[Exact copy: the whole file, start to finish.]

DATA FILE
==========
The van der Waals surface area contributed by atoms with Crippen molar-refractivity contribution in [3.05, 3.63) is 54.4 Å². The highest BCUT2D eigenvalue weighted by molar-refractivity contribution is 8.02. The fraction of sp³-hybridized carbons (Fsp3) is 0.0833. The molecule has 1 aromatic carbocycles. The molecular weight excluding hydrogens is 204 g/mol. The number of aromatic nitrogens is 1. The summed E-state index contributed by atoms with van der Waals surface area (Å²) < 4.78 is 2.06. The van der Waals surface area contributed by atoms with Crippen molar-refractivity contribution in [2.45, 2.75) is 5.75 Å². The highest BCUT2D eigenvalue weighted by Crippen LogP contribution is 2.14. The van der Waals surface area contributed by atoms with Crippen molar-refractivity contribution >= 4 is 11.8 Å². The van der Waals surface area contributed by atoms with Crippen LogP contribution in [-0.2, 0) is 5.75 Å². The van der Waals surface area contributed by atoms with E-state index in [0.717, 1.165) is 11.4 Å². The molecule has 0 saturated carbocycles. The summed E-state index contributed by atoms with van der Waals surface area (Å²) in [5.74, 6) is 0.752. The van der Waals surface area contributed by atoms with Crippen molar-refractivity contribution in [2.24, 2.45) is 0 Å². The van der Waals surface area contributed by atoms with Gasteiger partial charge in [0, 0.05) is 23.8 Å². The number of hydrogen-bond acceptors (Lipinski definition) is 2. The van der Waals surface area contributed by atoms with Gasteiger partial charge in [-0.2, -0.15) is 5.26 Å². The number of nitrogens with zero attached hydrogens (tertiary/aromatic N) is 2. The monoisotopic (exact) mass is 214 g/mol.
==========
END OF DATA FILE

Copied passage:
The van der Waals surface area contributed by atoms with Crippen molar-refractivity contribution in [3.05, 3.63) is 54.4 Å². The highest BCUT2D eigenvalue weighted by molar-refractivity contribution is 8.02. The fraction of sp³-hybridized carbons (Fsp3) is 0.0833. The molecule has 1 aromatic carbocycles. The molecular weight excluding hydrogens is 204 g/mol. The number of aromatic nitrogens is 1. The summed E-state index contributed by atoms with van der Waals surface area (Å²) < 4.78 is 2.06. The van der Waals surface area contributed by atoms with Crippen molar-refractivity contribution in [2.45, 2.75) is 5.75 Å². The highest BCUT2D eigenvalue weighted by Crippen LogP contribution is 2.14. The van der Waals surface area contributed by atoms with Crippen molar-refractivity contribution >= 4 is 11.8 Å². The van der Waals surface area contributed by atoms with Crippen LogP contribution in [-0.2, 0) is 5.75 Å². The van der Waals surface area contributed by atoms with E-state index in [0.717, 1.165) is 11.4 Å². The molecule has 0 saturated carbocycles. The summed E-state index contributed by atoms with van der Waals surface area (Å²) in [5.74, 6) is 0.752. The van der Waals surface area contributed by atoms with Crippen molar-refractivity contribution in [2.24, 2.45) is 0 Å². The van der Waals surface area contributed by atoms with Gasteiger partial charge in [0, 0.05) is 23.8 Å². The number of hydrogen-bond acceptors (Lipinski definition) is 2. The van der Waals surface area contributed by atoms with Gasteiger partial charge in [-0.2, -0.15) is 5.26 Å². The number of nitrogens with zero attached hydrogens (tertiary/aromatic N) is 2. The monoisotopic (exact) mass is 214 g/mol.